It’s not really a windfall, is it?

Engineering company’s founders, aged 80 and 83, set for £2.6bn windfall

Selling a company founded near 50 years ago isn’t, really, a windfall.

14 thoughts on “It’s not really a windfall, is it?”

  1. Off topic but if anyone has the time (and a stronger stomach than mine) will they be listening to Spud on Radio 2 this afternoon? For reasons I can’t fathom, The man who claims that we have a fascist government deliberately killing half a million people with its vaccine policy is on the Jeremy Vine show at 1.30 to tell us why whatever Rishi Sunak does will be wrong and that all we need to do is print money and tax rich people.

  2. Sadly, “windfall” is exactly the right time for the current culture.
    A lifetime of hard work, stress, employing people and making things people want to buy: well that’s just creating pollution and exploiting people, got nothing to do with the value of the business, which just appeared suddenly: probably his chums in the city wot?

    “I want it. I want it NOW, and I don’t want to pay for it. I don’t care who does pay for it, just so long as it isn’t ME!!!!”
    That was a party political broadcast on behalf of just about every party there currently is. The only UK politician that differs is called a fruitcake.

  3. Given that the current market cap of Renishaw is just over £5bn and the 2 founders own about 53% of the shares, they might be holding out for a little more than that. It seems that they want to sell it to a proper company rather than a bunch of private equity spivs, so the candidate pool is quite limited. The obvious candidate, Halma, is worth around £8.8bn, so I hope they haven’t left it too late. They are in their 80s, after all, and the last couple of years of trading have been a bit disappointing. The share price ramped up 50% last year after a couple of years of declines. I guess the vultures were expecting Covid-19 to do its bit

  4. Tim the Coder, that’s like the two Jewish fella’s meeting in the street. One say to the other “Oy vey, Lev. sorry to hear your shop burned down”
    “Shhh Hymie, that’s next veek”.

  5. Something tells me there’s a large element of tax planning in this move. Any tax causes a distortion, but the combination of capital gains, directors’ allowances and IHT is particularly complex.

  6. @Henry Crun
    Sorry, the connection is too abstruse for my simple brian, but it’s a very funny joke: is laughing at it enough to get cancelled these days?

    And a very true point despite the jest: as we emerge from the teat of government support, many businesses will discover they are zombies, and a good fire is the traditional outcome.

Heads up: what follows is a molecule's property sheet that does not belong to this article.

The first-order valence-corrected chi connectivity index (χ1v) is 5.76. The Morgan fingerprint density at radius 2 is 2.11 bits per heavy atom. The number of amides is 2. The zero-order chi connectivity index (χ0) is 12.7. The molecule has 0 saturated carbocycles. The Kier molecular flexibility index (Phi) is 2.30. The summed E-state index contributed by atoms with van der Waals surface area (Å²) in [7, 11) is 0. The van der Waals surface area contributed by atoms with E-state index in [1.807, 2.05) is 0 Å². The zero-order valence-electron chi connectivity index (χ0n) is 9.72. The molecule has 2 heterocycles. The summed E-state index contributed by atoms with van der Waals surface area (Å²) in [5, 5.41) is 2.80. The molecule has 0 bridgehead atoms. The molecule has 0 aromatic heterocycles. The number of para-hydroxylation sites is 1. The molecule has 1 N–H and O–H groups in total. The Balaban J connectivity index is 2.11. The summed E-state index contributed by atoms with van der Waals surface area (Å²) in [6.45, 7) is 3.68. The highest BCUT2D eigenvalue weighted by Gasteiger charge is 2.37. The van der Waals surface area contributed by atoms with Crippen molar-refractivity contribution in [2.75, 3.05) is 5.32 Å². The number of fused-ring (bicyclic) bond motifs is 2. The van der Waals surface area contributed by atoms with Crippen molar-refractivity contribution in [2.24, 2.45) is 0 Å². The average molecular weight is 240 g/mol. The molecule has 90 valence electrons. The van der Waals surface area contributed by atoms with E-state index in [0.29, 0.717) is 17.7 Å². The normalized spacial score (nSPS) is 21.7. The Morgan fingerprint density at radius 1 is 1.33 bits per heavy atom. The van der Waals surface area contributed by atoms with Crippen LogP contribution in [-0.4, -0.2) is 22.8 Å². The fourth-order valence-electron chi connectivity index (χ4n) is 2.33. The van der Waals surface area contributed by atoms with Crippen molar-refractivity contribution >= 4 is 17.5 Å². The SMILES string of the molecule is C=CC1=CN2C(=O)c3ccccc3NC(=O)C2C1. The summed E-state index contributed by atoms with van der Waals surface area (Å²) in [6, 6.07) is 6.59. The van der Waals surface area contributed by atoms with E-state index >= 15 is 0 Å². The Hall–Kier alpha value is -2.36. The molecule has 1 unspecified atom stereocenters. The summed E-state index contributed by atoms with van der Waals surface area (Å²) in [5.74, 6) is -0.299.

It’s another strange correlation: how economic stress causes dreadful lapses in electrical wiring and the storage of solvents and fuels. Quite a mystery. Perhaps the sage of Ely, the ivy-covered Professor Potato Head could get a grant to investigate it?

  7. The Pedant-General

    ” last year had annual sales of £510m. ”

    Wow. A boring ordinary engineering company that makes actual things you can drop on your foot and it has a REVENUE multiple of 10x? Soemthing well fishy. I’d short at the current price.

  8. A chap I know, much younger than me, has recently become a CEO. He reports (i) it’s awfully stressy, but (ii) it’s so invigorating that he now can’t imagine doing a different job.

    I suspect that over the years effect (ii) will fade away, and that effect (i) might transform into getting fed up with the endless buggeration.

    For those two chaps to keep it up for 50 years: hats off!

  9. I’ve been a Renishaw shareholder for years and these chaps deserve every penny of their “windfall”. They’ve done an exceedingly good job of developing new products, selling on quality rather than price and then re-investing the profits in R&D so the cycle repeats.

    The company would be a good example for MBA students to study, except the conclusion would be that it’s better to have a company run by engineers than by MBA graduates.

  10. The Pedant-General

    Noel C

    As a shareholder looking at a PE ratio of 50 (5bn valuation on pretax profit of 100m) but I’d be thinking pretty hard about taking some profit now…

    I’d be jolly happy about taking some profit now, but I’d be thinking about doing it.

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